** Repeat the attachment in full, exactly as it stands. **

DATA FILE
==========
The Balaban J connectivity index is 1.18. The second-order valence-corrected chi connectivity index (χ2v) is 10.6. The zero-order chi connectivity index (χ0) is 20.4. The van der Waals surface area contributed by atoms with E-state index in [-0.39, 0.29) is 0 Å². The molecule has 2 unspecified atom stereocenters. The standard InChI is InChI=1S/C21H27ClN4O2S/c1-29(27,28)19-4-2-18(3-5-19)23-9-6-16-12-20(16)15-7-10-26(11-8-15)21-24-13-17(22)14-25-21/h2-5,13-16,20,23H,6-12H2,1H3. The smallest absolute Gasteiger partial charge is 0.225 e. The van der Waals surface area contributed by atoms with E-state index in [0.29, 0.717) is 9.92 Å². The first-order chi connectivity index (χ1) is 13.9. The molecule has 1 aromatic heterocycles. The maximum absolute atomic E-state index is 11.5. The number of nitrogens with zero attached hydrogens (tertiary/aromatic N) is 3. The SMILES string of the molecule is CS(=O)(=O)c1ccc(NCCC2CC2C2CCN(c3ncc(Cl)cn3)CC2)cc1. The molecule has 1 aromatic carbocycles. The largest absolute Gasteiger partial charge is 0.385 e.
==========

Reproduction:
The Balaban J connectivity index is 1.18. The second-order valence-corrected chi connectivity index (χ2v) is 10.6. The zero-order chi connectivity index (χ0) is 20.4. The van der Waals surface area contributed by atoms with E-state index in [-0.39, 0.29) is 0 Å². The molecule has 2 unspecified atom stereocenters. The standard InChI is InChI=1S/C21H27ClN4O2S/c1-29(27,28)19-4-2-18(3-5-19)23-9-6-16-12-20(16)15-7-10-26(11-8-15)21-24-13-17(22)14-25-21/h2-5,13-16,20,23H,6-12H2,1H3. The smallest absolute Gasteiger partial charge is 0.225 e. The van der Waals surface area contributed by atoms with E-state index in [0.29, 0.717) is 9.92 Å². The first-order chi connectivity index (χ1) is 13.9. The molecule has 1 aromatic heterocycles. The maximum absolute atomic E-state index is 11.5. The number of nitrogens with zero attached hydrogens (tertiary/aromatic N) is 3. The SMILES string of the molecule is CS(=O)(=O)c1ccc(NCCC2CC2C2CCN(c3ncc(Cl)cn3)CC2)cc1. The molecule has 1 aromatic carbocycles. The largest absolute Gasteiger partial charge is 0.385 e.